"In this study, we observed that the Sit-Less regimen improved insulin sensitivity, mean 24-hour glucose levels, 24-hour glucose excursions, duration of hyperglycemia [blood glucose ?10 mmol/L], and fasting triacylglycerol levels," say Bernard MFM. Duvivier, MD, of the CARIM School for Cardiovascular Diseases, Maastricht University Medical Center, the Netherlands, and colleagues in a report published online November 30 in Diabetologia.

"These data suggest that more stable glucose levels can be achieved with light-intensity activity rather than with exercise."

While structured exercise is a well-recognized part of diabetes treatment and prevention, the dropout rate in healthy individuals is about 90%, the researchers point out. "Sustained compliance with exercise programs, especially by individuals with type 2 diabetes, is at best mediocre."

The duration of activity during the day — rather than the intensity — may be more important for glycemic control, Dr Duvivier and colleagues hypothesized.

"The outcome of the present study fits the emerging picture that breaking up sedentary behavior by light-intensity activities may help to improve glucose homeostasis in groups, ranging from young lean normoglycemic individuals to overweight/obese normoglycemic and dysglycemic participants."

Sitting Has Negative Effects on Insulin Sensitivity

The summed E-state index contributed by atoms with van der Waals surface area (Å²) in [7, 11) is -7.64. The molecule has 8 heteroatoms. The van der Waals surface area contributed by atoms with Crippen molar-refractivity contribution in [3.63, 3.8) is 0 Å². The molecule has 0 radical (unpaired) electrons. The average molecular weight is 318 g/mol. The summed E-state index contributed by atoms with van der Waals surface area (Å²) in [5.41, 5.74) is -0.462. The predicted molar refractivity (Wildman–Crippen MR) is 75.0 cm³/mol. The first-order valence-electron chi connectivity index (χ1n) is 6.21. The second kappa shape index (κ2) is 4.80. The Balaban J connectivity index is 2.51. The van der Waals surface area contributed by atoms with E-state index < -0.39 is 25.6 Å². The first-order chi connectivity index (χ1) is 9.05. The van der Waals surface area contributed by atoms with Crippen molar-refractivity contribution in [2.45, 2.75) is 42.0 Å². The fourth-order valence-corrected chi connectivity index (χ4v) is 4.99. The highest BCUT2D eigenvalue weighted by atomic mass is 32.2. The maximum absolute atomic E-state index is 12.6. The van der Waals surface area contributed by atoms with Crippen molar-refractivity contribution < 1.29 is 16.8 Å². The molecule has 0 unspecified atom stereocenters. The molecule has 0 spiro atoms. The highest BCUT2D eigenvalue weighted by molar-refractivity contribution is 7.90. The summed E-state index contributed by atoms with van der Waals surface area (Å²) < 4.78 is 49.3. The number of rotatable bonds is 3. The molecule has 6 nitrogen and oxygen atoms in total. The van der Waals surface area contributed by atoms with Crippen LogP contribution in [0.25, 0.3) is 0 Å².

In their randomized crossover study, which was conducted between March and May 2015, they enrolled 13 men and six women with type 2 diabetes who were not using insulin.

Mean age of the participants was 63 years, and the mean duration of disease was 6 years. Mean body mass index (BMI) was 30.5 kg/m2, which is defined as obese.

Fourteen participants were taking oral glucose-lowering medications and 13 were using lipid-lowering drugs, primarily statins.

During screening, the participants had a mean fasting plasma glucose of 7.88 mmol/L and a mean HbA1c of 6.7%.

The participants followed three activity regimens that lasted 4 days each.

In the "Sitting" regimen, participants were restricted to 1 hour a day of walking and 1 hour a day of standing. The rest of the 14-hour day was spent sitting.

The "Exercise" regimen replaced 1 hour of sitting time with supervised cycling on an exercise bike at the research center. Participants cycled in 20-minute intervals with 5 minutes of rest in between.

In the "Sit-Less" regimen, participants were asked to interrupt sitting every 30 minutes and replace it with small bouts of walking (for a total of 2 hours per day) and standing (for a total of 3 hours each day).